Tuesday, 12 October 2010

Blessed Are The Prolific (pt. 2) - Write For Multiple Outlets

(Read part one here)

A second secret to the Lennon & McCartney’s prolific output was that The Beatles had lots of different avenues for their songs on something of a sliding scale of quality, starting with the songs they wrote for themselves.


Every three months, or so, they would try to write the next single. Their practice, unlike today, was not to write an album’s worth of material and then pick the best tracks for a second life as a single - the two were completely separate. It’s interesting to see the number of times a song in progress would be earmarked as a single before it was even finished. That seems remarkable in this day and age.


Second they wrote album tracks. Every 6 months they had to come up with a new album. Not that album songs were second rate material. Many tracks went on to be hits singles in the US or elsewhere, or when covered by other artists.

Ringo Songs

Third they wrote songs for Ringo (and George in the early days) to sing. These sometimes were the average songs (McCartney calls them work songs, more graft and craft than inspiration) but often they were specifically written (What Goes On, With A Little Help From My Friends). Ringo’s songs had to have a limited range and be possible to drum and sing at the same time.

Cover Songs

Fourth they wrote songs for other artists. Lots of em. Some were failed Beatles songs (Like Dreamers Do, That Means A Lot) many specially written (I Wanna Be Your Man & Come And Get It, for The Rolling Stones & Badfinger respectively). Some were good songs that didn’t fit the Beatles style.

Incredible as it now may seem Paul tried to give away Yesterday to Marianne Faithfull judging it a stylistic bridge too far for a ‘beat group’.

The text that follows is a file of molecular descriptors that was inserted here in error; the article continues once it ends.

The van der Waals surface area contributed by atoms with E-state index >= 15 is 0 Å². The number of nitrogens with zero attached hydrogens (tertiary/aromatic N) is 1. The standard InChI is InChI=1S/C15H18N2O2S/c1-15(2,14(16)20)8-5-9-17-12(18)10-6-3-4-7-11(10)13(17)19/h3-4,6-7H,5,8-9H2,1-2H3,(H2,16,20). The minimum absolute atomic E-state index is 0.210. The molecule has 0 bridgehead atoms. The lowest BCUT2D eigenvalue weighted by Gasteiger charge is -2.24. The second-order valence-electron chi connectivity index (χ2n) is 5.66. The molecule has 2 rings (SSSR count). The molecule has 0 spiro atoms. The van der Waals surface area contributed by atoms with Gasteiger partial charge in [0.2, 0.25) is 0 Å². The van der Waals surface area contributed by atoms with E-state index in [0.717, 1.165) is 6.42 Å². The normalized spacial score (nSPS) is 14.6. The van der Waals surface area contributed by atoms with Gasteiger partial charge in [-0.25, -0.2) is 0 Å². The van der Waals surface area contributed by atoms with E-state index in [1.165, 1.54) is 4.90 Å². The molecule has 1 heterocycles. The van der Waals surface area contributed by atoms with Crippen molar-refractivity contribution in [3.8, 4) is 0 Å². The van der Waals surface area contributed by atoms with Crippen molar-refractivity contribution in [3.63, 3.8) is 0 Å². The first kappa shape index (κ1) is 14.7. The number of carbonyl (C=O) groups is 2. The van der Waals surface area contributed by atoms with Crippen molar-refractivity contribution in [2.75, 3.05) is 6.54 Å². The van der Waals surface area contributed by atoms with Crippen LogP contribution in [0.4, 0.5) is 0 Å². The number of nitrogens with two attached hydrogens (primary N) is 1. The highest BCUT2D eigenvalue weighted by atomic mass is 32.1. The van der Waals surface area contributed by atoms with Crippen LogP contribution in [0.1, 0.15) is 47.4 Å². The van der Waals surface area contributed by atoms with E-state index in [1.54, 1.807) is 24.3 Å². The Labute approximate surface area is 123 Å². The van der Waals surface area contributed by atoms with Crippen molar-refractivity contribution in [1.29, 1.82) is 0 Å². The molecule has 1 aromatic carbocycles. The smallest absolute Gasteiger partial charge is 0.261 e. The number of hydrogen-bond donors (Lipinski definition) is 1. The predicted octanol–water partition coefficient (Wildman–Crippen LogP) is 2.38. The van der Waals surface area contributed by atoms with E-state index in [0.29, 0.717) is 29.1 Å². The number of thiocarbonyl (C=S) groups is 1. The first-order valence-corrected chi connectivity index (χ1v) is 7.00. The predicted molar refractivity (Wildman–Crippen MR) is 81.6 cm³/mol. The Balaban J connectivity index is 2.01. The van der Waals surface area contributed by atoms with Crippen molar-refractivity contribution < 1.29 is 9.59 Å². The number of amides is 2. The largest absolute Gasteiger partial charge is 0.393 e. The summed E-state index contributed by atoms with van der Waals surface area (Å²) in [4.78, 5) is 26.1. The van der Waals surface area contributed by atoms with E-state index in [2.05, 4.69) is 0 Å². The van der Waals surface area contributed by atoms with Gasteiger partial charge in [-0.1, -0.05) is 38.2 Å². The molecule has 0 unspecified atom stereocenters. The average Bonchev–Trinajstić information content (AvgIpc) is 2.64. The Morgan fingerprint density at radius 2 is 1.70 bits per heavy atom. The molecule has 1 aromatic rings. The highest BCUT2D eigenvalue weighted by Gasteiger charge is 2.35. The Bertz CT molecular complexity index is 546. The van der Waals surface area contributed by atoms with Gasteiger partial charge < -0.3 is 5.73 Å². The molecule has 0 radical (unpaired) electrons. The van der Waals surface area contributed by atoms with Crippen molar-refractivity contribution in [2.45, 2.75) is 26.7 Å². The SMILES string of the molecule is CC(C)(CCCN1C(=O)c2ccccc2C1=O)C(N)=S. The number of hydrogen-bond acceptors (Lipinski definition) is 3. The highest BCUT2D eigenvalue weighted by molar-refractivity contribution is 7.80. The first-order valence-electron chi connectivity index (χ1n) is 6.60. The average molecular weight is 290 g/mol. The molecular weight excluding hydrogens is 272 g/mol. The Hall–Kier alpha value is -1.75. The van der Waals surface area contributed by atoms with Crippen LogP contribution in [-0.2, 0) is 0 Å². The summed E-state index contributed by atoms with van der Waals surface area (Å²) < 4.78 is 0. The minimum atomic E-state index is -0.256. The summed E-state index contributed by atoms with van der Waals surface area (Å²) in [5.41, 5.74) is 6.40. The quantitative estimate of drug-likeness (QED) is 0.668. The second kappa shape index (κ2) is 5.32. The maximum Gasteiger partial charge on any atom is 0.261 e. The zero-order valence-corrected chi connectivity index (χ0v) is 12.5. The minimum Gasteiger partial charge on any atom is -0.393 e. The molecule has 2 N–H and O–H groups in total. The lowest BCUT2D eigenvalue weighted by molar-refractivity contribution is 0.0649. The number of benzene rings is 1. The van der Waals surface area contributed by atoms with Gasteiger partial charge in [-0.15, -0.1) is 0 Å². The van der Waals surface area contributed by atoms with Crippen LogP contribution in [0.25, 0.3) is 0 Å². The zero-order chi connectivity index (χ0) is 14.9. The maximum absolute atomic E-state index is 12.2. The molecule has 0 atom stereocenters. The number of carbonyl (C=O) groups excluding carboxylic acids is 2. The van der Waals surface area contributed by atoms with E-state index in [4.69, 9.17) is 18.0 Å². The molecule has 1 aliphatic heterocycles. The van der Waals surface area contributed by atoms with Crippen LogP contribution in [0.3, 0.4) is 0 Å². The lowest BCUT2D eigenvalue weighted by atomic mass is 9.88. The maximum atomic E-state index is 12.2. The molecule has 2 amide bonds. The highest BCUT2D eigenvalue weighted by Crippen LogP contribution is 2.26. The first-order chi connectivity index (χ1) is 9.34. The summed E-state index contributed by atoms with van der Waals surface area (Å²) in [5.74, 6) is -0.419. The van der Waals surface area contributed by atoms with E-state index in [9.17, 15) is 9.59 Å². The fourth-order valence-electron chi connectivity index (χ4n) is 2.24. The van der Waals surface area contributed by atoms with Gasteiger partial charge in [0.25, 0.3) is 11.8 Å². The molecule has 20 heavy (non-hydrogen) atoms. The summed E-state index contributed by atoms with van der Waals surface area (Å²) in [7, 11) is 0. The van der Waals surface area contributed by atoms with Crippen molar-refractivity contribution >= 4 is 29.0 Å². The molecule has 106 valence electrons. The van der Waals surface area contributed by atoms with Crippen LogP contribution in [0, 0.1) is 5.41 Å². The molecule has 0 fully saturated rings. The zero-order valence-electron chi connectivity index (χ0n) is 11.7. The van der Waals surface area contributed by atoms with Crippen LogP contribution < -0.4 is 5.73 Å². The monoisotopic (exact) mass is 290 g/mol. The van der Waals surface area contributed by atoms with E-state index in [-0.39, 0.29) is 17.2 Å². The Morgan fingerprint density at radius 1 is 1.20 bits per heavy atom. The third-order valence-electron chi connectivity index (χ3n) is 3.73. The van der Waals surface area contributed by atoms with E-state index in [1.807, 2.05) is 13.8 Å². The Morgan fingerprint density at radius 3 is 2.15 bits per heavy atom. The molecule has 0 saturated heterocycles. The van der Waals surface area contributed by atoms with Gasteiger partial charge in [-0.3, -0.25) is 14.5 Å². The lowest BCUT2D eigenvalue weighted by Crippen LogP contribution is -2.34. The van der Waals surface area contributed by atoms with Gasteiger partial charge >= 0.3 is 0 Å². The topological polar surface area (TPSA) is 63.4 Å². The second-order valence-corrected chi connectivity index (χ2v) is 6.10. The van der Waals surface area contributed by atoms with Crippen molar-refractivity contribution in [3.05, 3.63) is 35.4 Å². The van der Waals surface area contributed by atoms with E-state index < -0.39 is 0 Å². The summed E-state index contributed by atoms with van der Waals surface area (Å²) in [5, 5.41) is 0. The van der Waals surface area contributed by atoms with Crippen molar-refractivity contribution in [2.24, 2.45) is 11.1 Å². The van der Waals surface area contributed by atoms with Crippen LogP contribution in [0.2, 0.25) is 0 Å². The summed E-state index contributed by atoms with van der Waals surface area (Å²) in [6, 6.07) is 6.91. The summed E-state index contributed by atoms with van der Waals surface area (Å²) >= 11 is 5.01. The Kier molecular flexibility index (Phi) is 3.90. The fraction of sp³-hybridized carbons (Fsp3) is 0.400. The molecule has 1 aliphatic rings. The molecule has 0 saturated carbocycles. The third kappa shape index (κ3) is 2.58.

I Think We're Gonna Need A Bigger Box...

Which leads me to another unintended benefit of writing so broadly. The Beatles had the freedom to write anything they wanted knowing that if they came up with anything beyond the pale they could always give it to another recording artist (Catcall – Chris Barber). But when you spend time writing outside the box what you find is that your own box gets bigger.

If you could write for anyone who is totally out of your genre who would it be? Try writing the next single for Beyonce, Susan Boyle or Bonnie Raitt just for fun. You might find that it’s your biggest hit. 

Blessed are they who let the Beatles teach them how to write songs - read more Be-atletudes here



  1. "Incredible as it now may seem Paul tried to give away Yesterday to Marianne Faithfull judging it a stylistic bridge too far for a ‘beat group’."

    Appropriately, the Rolling Stones' own version of "As Tears Go By" (recorded after Marianne's) is pretty clearly modeled on "Yesterday".

  2. Very interesting connection J.

    Apparently the song was written before Yesterday (though released after) but it's pretty clear that the string arrangement is a rip off of Yesterday. We forget now what a pioneering sound it was - a string quartet, very classical, very close miked on a pop song. The usual thing at that time was a whole string section drenched in reverb with lots of vibrato.